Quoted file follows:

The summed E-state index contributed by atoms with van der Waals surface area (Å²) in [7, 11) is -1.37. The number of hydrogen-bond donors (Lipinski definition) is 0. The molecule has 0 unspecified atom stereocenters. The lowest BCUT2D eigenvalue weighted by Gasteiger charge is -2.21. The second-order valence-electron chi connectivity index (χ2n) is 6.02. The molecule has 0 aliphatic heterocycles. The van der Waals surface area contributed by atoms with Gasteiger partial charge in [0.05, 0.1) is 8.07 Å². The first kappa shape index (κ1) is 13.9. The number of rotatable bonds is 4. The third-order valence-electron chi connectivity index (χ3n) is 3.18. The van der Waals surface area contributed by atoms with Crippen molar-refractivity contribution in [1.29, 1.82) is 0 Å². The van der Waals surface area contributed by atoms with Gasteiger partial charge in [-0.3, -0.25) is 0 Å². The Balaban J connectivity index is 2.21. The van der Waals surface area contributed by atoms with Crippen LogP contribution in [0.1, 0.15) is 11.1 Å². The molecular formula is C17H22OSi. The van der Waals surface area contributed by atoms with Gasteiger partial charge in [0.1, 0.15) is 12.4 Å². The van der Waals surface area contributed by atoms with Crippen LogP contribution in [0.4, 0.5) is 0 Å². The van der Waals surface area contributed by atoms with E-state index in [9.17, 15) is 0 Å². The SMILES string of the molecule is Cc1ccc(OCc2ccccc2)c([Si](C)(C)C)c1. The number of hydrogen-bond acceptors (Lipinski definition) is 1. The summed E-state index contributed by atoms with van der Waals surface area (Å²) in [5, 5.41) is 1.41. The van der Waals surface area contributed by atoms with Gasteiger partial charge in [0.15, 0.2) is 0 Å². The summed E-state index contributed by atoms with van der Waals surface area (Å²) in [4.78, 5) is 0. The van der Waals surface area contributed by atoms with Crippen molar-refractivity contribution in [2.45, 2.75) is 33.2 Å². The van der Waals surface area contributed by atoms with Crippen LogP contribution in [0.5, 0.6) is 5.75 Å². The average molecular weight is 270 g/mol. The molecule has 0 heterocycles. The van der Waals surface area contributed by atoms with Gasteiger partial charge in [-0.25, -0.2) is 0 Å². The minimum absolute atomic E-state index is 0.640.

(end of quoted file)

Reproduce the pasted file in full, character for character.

The summed E-state index contributed by atoms with van der Waals surface area (Å²) in [7, 11) is -1.37. The number of hydrogen-bond donors (Lipinski definition) is 0. The molecule has 0 unspecified atom stereocenters. The lowest BCUT2D eigenvalue weighted by Gasteiger charge is -2.21. The second-order valence-electron chi connectivity index (χ2n) is 6.02. The molecule has 0 aliphatic heterocycles. The van der Waals surface area contributed by atoms with Gasteiger partial charge in [0.05, 0.1) is 8.07 Å². The first kappa shape index (κ1) is 13.9. The number of rotatable bonds is 4. The third-order valence-electron chi connectivity index (χ3n) is 3.18. The van der Waals surface area contributed by atoms with Crippen molar-refractivity contribution in [1.29, 1.82) is 0 Å². The van der Waals surface area contributed by atoms with Gasteiger partial charge in [-0.3, -0.25) is 0 Å². The Balaban J connectivity index is 2.21. The van der Waals surface area contributed by atoms with Crippen LogP contribution in [0.1, 0.15) is 11.1 Å². The molecular formula is C17H22OSi. The van der Waals surface area contributed by atoms with Gasteiger partial charge in [0.1, 0.15) is 12.4 Å². The van der Waals surface area contributed by atoms with Crippen LogP contribution in [0.4, 0.5) is 0 Å². The van der Waals surface area contributed by atoms with E-state index in [9.17, 15) is 0 Å². The SMILES string of the molecule is Cc1ccc(OCc2ccccc2)c([Si](C)(C)C)c1. The number of hydrogen-bond acceptors (Lipinski definition) is 1. The summed E-state index contributed by atoms with van der Waals surface area (Å²) in [5, 5.41) is 1.41. The van der Waals surface area contributed by atoms with Gasteiger partial charge in [0.15, 0.2) is 0 Å². The summed E-state index contributed by atoms with van der Waals surface area (Å²) in [4.78, 5) is 0. The van der Waals surface area contributed by atoms with Crippen molar-refractivity contribution in [2.45, 2.75) is 33.2 Å². The van der Waals surface area contributed by atoms with Crippen LogP contribution in [0.5, 0.6) is 5.75 Å². The average molecular weight is 270 g/mol. The molecule has 0 heterocycles. The van der Waals surface area contributed by atoms with Gasteiger partial charge in [-0.25, -0.2) is 0 Å². The minimum absolute atomic E-state index is 0.640.